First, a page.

Is a larger proportion of the population online in Thailand or Hong Kong?

Where is internet adoption highest? Which countries are lagging behind? What does this tell us about access to the internet and investment in internet infrastructure? 

How fast is the internet spreading? What is the internet “saturation point”?

In less than two decades, the proportion of the world’s population with access to the internet has swelled from less than 5% (in 2000) to around 47% (about 3.5 billion people) today. Using our dataset – which covers the significant period during which the internet’s user base doubled from around 16% to over 35% – we provide the first accurate estimate of the evolution of the internet’s expansion at monthly intervals, revealing that the internet is spreading much more rapidly than any technology before it.

For more information, download our paper.

Key Findings:

  • The diffusion of the internet follows an S-shaped process, mimicking the diffusion of technologies like steam engines, electrification and personal computers
  • The internet’s diffusion process has an asymptotic limit of 0:32 IPs per person, equating to an average internet “saturation” level of approximately one IP address for a three person household.
  • We estimate that the diffusion process’ average time to saturation within a country is just 16.1 years (1%-99%), eclipsing the estimated 100- and 60- year saturation times for steam-power and electrification.
  • While several nations already experience saturated internet penetration, others will not reach this point for decades. The country rankings represent different technological development outcomes as well as consequences of large scale government investments or their absentia.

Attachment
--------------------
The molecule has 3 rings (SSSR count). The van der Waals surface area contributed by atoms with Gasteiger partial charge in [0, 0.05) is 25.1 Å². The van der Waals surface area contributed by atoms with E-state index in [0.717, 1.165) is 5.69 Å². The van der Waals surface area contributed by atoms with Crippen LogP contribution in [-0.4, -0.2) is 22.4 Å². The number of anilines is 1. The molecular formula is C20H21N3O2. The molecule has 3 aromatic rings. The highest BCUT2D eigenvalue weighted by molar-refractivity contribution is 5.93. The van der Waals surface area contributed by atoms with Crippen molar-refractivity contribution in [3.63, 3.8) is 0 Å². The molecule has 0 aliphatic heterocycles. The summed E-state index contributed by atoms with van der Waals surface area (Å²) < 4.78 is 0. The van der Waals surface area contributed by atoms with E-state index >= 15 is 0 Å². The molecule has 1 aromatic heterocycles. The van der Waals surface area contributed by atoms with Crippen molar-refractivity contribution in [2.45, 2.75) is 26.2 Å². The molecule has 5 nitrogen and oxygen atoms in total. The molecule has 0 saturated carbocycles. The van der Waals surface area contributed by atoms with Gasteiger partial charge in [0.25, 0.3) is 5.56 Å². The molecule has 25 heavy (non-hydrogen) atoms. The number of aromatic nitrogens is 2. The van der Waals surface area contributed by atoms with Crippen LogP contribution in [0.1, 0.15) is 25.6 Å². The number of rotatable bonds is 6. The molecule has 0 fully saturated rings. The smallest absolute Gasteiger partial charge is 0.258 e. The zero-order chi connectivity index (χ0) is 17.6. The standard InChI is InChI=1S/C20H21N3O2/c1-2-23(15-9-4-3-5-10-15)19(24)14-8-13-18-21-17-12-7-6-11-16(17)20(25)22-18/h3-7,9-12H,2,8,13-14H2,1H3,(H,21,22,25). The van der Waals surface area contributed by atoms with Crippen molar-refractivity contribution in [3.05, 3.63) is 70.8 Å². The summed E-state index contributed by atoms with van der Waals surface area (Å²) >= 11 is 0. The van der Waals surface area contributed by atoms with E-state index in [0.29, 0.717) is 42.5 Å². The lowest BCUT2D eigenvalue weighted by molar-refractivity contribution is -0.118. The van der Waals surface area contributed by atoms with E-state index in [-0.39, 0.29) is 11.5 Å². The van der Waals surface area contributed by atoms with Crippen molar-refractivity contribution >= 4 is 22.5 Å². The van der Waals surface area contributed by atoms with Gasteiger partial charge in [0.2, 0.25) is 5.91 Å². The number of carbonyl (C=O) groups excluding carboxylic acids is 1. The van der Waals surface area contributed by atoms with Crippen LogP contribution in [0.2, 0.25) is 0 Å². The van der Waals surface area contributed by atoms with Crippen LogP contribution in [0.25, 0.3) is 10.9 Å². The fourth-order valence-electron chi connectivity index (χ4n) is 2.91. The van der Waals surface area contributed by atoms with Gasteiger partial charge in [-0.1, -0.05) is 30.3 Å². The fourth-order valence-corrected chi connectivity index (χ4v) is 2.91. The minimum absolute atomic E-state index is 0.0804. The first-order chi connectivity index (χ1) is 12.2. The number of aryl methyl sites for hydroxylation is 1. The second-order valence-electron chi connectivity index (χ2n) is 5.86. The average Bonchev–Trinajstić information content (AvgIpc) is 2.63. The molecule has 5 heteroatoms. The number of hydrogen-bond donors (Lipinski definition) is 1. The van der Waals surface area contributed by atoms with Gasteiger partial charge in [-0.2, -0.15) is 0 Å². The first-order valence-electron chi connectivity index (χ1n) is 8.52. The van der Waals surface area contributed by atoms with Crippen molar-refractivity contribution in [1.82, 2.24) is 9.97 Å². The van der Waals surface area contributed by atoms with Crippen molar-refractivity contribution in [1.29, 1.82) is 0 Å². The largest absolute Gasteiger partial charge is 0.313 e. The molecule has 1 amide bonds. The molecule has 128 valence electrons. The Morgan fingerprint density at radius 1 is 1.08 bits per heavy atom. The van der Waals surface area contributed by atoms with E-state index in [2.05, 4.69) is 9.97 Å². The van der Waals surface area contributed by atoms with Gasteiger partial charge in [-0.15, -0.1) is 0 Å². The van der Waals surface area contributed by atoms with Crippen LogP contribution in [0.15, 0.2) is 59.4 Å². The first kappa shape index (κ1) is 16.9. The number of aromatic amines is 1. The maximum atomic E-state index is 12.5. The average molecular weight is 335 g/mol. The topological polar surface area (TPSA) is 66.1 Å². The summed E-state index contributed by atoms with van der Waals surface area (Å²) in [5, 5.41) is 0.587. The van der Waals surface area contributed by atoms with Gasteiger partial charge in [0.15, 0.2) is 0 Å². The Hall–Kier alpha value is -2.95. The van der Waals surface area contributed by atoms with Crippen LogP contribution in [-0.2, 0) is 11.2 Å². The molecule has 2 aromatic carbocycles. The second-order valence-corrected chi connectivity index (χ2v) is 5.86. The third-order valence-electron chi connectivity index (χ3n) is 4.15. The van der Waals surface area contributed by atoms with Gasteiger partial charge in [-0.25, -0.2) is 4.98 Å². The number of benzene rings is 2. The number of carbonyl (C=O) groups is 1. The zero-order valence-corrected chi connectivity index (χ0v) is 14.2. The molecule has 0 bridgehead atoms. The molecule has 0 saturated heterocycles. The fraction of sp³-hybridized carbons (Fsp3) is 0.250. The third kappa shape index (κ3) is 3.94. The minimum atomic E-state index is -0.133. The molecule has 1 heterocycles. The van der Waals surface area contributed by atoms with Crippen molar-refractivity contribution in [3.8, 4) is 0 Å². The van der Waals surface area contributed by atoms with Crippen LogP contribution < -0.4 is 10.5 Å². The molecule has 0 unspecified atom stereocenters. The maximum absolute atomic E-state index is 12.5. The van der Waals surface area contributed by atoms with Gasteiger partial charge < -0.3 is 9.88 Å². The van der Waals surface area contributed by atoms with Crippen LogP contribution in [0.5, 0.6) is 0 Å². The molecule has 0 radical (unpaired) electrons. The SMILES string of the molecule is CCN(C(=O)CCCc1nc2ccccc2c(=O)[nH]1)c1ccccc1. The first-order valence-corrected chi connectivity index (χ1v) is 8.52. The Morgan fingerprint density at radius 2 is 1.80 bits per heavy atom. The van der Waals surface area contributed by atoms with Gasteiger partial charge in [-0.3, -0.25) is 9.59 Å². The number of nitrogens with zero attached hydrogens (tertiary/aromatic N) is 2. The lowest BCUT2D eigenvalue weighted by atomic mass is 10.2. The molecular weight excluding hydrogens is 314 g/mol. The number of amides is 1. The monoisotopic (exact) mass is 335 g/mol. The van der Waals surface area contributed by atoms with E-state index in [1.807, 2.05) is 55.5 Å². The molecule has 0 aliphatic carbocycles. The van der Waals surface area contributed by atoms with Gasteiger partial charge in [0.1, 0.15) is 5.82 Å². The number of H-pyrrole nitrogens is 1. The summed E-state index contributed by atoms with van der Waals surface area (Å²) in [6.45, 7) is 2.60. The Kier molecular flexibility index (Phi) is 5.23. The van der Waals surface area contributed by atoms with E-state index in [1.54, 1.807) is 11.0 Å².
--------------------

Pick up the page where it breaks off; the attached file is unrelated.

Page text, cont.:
Figure 2. The Diffusion of the Internet

Accordingly, we estimate the temporal dynamics of IP per capita, IP c at 1,647 cities globally as a logistic process IP ct = K  1 + e −α(t−β) , where K, α and β are the asymptotic limit, the gradient and midpoint parameters respectively. We estimate this process as a non-linear mixed-effects model with a stochastic expectation maximisation algorithm (see S1). By doing so, the algorithm is able to learn from the experiences of all countries by treating each country as a deviation (in time and gradient) from a generalised, or average, diffusion process. We find that the internet’s general diffusion process has an asymptotic limit of 0.32 IPs per person, equating to an internet ‘saturation’ level of approximately one IP address for a three person household, on average. Further we estimate that the diffusion process’ average time to saturation within a country is just 16.1 years (1%-99%), eclipsing the estimated 100- and 60- year saturation times for the comparable GPTs of steampower and electrification respectively[2]. Our method also enables the elaboration of individual country experiences of the internet’s penetration (see Table A, S1). Our estimates reveal that whilst several nations already experience saturated internet penetration, others will not reach this point for decades.